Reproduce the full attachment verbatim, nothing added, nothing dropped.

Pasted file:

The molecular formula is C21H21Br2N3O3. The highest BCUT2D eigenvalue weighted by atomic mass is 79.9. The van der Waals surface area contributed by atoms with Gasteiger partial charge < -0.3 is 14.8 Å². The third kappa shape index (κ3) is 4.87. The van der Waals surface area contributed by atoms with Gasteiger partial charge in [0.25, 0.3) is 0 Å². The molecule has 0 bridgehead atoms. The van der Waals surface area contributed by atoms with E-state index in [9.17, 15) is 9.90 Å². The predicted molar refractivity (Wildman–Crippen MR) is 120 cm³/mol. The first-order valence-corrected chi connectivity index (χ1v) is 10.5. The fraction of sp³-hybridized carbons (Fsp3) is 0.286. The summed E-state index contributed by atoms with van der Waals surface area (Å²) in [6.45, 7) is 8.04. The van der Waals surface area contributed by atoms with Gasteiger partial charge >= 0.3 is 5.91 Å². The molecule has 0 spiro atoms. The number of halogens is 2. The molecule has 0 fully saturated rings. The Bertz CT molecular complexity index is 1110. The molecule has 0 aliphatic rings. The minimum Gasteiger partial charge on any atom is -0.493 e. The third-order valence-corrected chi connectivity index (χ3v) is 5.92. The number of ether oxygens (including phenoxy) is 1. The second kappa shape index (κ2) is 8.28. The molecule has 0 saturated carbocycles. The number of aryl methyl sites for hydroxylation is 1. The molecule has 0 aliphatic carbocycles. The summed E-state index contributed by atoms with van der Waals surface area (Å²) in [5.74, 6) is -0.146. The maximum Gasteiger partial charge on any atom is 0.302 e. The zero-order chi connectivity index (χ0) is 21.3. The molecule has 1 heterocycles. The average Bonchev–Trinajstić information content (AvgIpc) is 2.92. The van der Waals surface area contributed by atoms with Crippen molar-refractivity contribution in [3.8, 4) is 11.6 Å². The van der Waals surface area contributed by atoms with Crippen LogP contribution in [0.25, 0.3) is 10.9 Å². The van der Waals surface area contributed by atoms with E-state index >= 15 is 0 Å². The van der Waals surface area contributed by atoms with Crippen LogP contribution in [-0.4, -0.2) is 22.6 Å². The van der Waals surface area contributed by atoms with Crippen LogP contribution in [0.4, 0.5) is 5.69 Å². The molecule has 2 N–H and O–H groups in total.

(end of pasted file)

The molecular formula is C21H21Br2N3O3. The highest BCUT2D eigenvalue weighted by atomic mass is 79.9. The van der Waals surface area contributed by atoms with Gasteiger partial charge < -0.3 is 14.8 Å². The third kappa shape index (κ3) is 4.87. The van der Waals surface area contributed by atoms with Gasteiger partial charge in [0.25, 0.3) is 0 Å². The molecule has 0 bridgehead atoms. The van der Waals surface area contributed by atoms with E-state index in [9.17, 15) is 9.90 Å². The predicted molar refractivity (Wildman–Crippen MR) is 120 cm³/mol. The first-order valence-corrected chi connectivity index (χ1v) is 10.5. The fraction of sp³-hybridized carbons (Fsp3) is 0.286. The summed E-state index contributed by atoms with van der Waals surface area (Å²) in [6.45, 7) is 8.04. The van der Waals surface area contributed by atoms with Gasteiger partial charge >= 0.3 is 5.91 Å². The molecule has 0 spiro atoms. The number of halogens is 2. The molecule has 0 fully saturated rings. The Bertz CT molecular complexity index is 1110. The molecule has 0 aliphatic rings. The minimum Gasteiger partial charge on any atom is -0.493 e. The third-order valence-corrected chi connectivity index (χ3v) is 5.92. The number of ether oxygens (including phenoxy) is 1. The second kappa shape index (κ2) is 8.28. The molecule has 0 saturated carbocycles. The number of aryl methyl sites for hydroxylation is 1. The molecule has 0 aliphatic carbocycles. The summed E-state index contributed by atoms with van der Waals surface area (Å²) in [5.74, 6) is -0.146. The maximum Gasteiger partial charge on any atom is 0.302 e. The zero-order chi connectivity index (χ0) is 21.3. The molecule has 1 heterocycles. The average Bonchev–Trinajstić information content (AvgIpc) is 2.92. The van der Waals surface area contributed by atoms with Crippen molar-refractivity contribution in [3.8, 4) is 11.6 Å². The van der Waals surface area contributed by atoms with Crippen LogP contribution in [0.25, 0.3) is 10.9 Å². The van der Waals surface area contributed by atoms with E-state index >= 15 is 0 Å². The van der Waals surface area contributed by atoms with Crippen LogP contribution in [-0.4, -0.2) is 22.6 Å². The van der Waals surface area contributed by atoms with Crippen LogP contribution in [0.4, 0.5) is 5.69 Å². The molecule has 2 N–H and O–H groups in total.